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imagination he has given no denotement.

He is no more worthy to be named with Joseph Jefferson than Martin Tupper is worthy to be named with Alfred Tennyson.

Mr. Warfield was born in San Francisco, California, on November 28, 1866. He began theatrical life as a programme boy, in the Standard Theatre of that city. Later he became an usher, at the Bush Street Theatre there. His first professional appearance was made as a member of a travelling theatrical company at Napa, California, in 1888, as the specious, rascally Jew, Melter Moss, in “The Ticket-of-Leave Man.” That company was disbanded at the end of one week, and thereafter Mr. Warfield appeared at several San Francisco variety halls, and in a piece called “About Town,” and gave imitations of actors whom he had seen,-among them Tommaso Salvini and Sarah Bernhardt,—and of "types" that he had observed in the streets of his native city. In 1890 he removed to New York and obtained professional employment, for a short time, in Paine's Concert Hall, in Eighth Ave

His next engagement was to act Hiram Joskins, in a play called “The Inspector,” produced by Mr. William A. Brady: that employment lasted two months. In March, 1891, he performed as Honora, in “O'Dowd's Neighbors,” in a company led by Mark Murphy. In the season of 1891-'92 he acted with Russell's Comedians, under the management of John H. Russell, appearing as John Smith, in “The City Directory.” In 1892-'93 he was seen as Washington Littlehales, in "A Nutmeg Match.”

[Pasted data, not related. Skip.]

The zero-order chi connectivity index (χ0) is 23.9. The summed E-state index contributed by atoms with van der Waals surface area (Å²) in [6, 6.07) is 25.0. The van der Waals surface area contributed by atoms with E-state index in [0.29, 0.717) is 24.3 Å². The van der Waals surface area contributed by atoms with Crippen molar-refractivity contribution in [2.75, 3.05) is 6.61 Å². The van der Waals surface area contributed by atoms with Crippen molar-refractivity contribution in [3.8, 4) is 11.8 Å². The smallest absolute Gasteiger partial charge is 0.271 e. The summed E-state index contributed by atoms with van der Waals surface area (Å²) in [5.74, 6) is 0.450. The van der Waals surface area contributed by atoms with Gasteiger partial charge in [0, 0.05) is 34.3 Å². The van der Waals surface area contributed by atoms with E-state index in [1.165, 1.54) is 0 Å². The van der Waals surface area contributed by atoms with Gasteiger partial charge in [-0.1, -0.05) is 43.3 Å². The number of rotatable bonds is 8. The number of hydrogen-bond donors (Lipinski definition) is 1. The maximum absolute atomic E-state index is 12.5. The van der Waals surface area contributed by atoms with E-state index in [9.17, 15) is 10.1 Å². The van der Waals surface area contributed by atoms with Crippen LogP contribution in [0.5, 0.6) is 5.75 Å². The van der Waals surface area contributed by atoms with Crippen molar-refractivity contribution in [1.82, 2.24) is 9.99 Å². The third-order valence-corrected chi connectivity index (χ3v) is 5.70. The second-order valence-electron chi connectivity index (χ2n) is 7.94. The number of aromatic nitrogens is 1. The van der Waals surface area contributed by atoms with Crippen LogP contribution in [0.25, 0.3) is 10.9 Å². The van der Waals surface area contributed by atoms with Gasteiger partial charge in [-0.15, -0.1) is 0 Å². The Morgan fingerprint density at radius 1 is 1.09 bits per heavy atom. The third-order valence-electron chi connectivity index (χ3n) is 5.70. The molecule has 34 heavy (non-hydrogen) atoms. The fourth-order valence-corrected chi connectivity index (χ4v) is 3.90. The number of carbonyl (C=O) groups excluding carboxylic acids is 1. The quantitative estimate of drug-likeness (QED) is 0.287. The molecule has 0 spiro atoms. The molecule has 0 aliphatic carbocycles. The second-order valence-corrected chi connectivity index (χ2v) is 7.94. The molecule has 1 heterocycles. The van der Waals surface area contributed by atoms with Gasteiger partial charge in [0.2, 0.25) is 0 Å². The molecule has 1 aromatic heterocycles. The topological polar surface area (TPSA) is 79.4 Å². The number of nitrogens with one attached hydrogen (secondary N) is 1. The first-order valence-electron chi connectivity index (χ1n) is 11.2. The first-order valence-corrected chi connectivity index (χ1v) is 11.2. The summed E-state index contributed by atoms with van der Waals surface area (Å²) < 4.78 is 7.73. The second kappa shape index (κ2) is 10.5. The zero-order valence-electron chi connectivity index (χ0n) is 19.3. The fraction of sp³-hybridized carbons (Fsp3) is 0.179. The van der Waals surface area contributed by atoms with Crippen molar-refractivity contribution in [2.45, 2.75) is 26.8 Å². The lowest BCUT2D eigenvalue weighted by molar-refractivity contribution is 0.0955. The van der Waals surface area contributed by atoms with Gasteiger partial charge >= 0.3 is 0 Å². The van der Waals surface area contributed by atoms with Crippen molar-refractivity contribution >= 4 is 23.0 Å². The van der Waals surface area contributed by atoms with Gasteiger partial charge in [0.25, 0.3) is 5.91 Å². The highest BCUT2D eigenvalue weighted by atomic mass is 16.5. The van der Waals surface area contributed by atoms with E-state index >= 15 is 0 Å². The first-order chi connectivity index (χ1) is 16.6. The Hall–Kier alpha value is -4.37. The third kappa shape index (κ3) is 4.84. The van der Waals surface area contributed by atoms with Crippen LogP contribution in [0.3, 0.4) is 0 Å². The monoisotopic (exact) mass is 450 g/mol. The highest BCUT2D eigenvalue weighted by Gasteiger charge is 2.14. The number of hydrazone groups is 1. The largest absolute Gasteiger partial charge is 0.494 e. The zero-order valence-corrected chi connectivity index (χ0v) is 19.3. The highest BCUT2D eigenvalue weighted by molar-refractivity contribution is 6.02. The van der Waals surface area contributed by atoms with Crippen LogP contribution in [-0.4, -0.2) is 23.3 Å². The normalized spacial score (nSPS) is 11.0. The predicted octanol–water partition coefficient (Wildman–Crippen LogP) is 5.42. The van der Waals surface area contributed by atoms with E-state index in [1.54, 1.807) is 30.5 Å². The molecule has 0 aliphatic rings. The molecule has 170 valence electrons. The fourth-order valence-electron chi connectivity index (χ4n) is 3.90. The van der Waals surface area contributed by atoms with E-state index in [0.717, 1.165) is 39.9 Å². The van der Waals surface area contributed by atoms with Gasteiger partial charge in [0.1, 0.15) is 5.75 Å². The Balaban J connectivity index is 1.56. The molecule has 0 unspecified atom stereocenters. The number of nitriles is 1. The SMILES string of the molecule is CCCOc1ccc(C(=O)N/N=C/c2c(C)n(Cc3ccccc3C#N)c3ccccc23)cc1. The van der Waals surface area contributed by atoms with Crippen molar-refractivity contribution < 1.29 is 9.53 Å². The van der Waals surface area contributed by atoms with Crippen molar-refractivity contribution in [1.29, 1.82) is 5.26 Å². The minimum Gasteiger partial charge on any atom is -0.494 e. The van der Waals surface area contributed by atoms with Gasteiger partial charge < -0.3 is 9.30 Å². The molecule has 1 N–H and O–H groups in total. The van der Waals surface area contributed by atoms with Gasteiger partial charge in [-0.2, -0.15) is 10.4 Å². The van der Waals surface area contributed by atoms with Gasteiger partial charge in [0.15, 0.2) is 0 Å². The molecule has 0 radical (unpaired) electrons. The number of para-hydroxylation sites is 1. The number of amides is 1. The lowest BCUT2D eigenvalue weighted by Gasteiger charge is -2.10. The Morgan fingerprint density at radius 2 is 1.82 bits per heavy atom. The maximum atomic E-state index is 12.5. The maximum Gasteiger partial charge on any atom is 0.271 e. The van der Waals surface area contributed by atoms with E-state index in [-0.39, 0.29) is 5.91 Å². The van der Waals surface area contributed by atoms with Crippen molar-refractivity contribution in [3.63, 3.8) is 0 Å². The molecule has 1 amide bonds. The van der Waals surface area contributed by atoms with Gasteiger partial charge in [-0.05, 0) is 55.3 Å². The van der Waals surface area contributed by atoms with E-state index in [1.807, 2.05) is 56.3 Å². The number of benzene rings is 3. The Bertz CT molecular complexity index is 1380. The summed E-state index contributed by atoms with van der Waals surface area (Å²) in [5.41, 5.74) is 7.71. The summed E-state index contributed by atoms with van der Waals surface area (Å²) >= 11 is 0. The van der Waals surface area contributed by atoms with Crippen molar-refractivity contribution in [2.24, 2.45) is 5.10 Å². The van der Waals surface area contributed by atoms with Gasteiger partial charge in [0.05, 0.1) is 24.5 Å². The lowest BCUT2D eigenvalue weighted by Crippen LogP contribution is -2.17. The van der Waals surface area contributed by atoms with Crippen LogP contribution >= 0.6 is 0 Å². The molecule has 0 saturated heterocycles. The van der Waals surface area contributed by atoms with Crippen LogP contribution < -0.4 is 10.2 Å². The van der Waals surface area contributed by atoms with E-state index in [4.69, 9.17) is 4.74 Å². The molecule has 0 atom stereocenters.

In September, 1895, he became associated with the New York Casino Theatre, where he remained for three years, acting in “About Town,” “The Merry Whirl,” “In Gay New York,” and “The Belle of New York,” -pieces which are correctly described as medleys of tinkling music and nonsense. In those “entertainments,” frivolous and often vulgar, Mr. Warfield presented several variations of substantially the same identity, an expert semblance of the New York East Side Jew. In 1898 he joined the burlesque and travesty company managed by Messrs. Weber and Fields, at their theatre in Broadway, between Twenty-ninth and Thirtieth Streets, New York. At that house he appeared in various rough and commonplace travesties of contemporary theatrical successes, generally presenting, in different lights, his photographic copy of the huckstering, acquisitive, pusillanimous Jew of low life. One notable variation of that type was his assumption of The Old Man, in a burlesque of the offensive play of “Catherine.” Among the salient characteristics of his acting, in whatever parts he played, were fidelity to minute details of appearance and demeanor and consistent and continuous preservation of the spirit of burlesque,-a spirit which combines imperturbable gravity of aspect with apparently profound sincerity in preposterous situations and while delivering extravagant, ludicrous speeches.